Before Eddie there was Gary

Anderson was Placer?s first heavily recruited football athlete in 1973
By: Mike Ray, Gold Country News Service
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The year was 1973. Gasoline had just made an incredible jump to 40 cents a gallon. The price of a loaf of bread was 27 cents. President Richard Nixon tagged Gerald Ford to replace Spiro Agnew as vice president and Carly Simon crooned on the airwaves, "You're So Vain."

And at Placer High School, big Gary Anderson, a talented football and wrestling standout, was being recruited to play football by every major college on the West Coast.

"In a way, I guess it was different back then but then in a way it's kind of the same," Anderson said this week from his home in rural Placer County. "We didn't have the Internet or ESPN so a lot of the recruiting experience was a little more low-key."

Now 56, Anderson, at long range, has been following the recruiting process of current Placer senior-to-be Eddie Vanderdoes, who has garnered more than 50 scholarship offers and last week narrowed his list down to 10 schools.

"What 10 are they?" Anderson asked. "That's great. What an opportunity he has ahead of him."

Strangely enough, Anderson and Vanderdoes' grandfather, Bernhard Peat, were teammates on Placer's 1972 Sierra Foothill League championship team, the first of what would be seven league football title squads coached by Bill Miller andTom Johnson over a decade-long span. 

Following his standout senior grid season, the 6-foot, 4-inch, 265-pound Anderson was on every major college's wish list.

"Back then it was the Pac-8," said Anderson of the current Pac-12. "It was USC, UCLA, Cal, Stanford, the two Oregons and the two Washingtons. They all offered scholarships," said the coveted offensive lineman.

Making matters even more complicated in Anderson's recruiting days was the fact that he was an outstanding wrestler. So good, that in 1973 he won the California Interscholastic Federation State Championship in the unlimited division.

"The recruiting got so bad during wrestling that I finally had to ask the coaches to back off a bit," Anderson said. "I asked them to wait until wrestling season was over."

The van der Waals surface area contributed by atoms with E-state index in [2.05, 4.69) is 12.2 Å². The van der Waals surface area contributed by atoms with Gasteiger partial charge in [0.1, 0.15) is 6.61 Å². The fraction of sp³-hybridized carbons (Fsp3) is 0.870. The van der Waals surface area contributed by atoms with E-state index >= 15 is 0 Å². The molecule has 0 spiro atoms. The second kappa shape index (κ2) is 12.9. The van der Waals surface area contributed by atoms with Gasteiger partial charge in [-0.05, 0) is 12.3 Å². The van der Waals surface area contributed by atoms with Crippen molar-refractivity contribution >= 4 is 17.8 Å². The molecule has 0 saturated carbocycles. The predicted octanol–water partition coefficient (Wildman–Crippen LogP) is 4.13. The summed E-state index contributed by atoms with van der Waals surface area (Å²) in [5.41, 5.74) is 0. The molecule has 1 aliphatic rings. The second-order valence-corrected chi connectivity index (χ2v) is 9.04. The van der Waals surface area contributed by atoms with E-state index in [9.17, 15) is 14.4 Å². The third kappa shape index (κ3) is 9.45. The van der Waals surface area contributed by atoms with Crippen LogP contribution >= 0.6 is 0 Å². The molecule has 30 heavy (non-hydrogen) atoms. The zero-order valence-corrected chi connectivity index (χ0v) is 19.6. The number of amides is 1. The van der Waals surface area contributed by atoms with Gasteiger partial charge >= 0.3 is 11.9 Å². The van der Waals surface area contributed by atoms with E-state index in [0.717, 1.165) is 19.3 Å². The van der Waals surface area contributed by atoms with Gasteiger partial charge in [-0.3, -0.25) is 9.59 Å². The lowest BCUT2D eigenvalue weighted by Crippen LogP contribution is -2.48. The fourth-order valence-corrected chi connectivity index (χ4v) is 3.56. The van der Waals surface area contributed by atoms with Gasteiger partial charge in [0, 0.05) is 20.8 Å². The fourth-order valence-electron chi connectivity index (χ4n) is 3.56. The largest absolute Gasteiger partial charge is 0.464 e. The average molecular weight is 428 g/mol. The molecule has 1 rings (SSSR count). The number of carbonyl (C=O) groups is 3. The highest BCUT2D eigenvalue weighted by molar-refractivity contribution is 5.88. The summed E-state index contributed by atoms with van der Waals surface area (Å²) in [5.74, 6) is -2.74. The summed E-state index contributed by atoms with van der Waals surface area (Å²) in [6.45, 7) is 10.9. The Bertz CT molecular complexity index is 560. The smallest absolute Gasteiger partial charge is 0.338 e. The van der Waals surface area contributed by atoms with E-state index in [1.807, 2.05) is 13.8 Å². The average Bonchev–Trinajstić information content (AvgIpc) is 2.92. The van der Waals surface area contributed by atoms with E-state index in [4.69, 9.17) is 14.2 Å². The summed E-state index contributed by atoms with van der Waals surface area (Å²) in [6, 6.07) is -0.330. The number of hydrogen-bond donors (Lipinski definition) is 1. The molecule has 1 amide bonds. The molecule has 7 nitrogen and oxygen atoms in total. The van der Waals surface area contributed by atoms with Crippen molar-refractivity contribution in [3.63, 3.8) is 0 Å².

Anderson visited both USC and UCLA, and for a change of pace also took looks at Utah and Utah State. He also took his own trip to Berkeley and worked out with Cal's wrestling team.

"You've got to realize that I came from a military family," Anderson said. "It was 1973 and Berkeley wasn't the place for me."

When decision day came, Anderson picked Stanford.

"I remember Howard Mudd, Cal's offensive line coach, was on our campus the day Gary made his decision," said Bill Flake, Placer High's longtime athletic director and wrestling coach. "When he heard Gary picked Stanford, he went ballistic. We almost had to escort him off our campus."

"Stanford was coming off Rose Bowl wins over Ohio State and Michigan," Anderson said. "It was a place that was also going to let me wrestle and what a great education. I feel for me it was the right choice."

Anderson played football at Stanford and also wrestled for the "Indians" as they were then known. He also competed for the United States wrestling team one summer that toured Europe. But after injuring a knee on the mat, he turned his focus just to football.

"I had a good college career," Anderson said. "I really hadn't thought about going to the next level but it kind of just happened."

When pro scouts came to Stanford in 1977 to take a look at All-American defensive end Duncan McColl, Anderson caught their attention with his superb pass blocking skills, which he displayed on the All-American McColl.

Anderson was drafted by the Detroit Lions in the 10th round of the 1977 draft. He went on to play four years in the National Football League. He also had stints with the New Orleans Saints and the Washington Redskins along with playing in the old United States Football League (USFL) for the Oakland Invaders. One of his highlights was being invited to the San Francisco 49ers' first camp at Rocklin in 1981, the year they went on to win their first Super Bowl.

"It was a great experience I wouldn't trade," said Anderson, who is nearing retirement with United Parcel Service. "I hope things all work out for Eddie. We'll be watching him."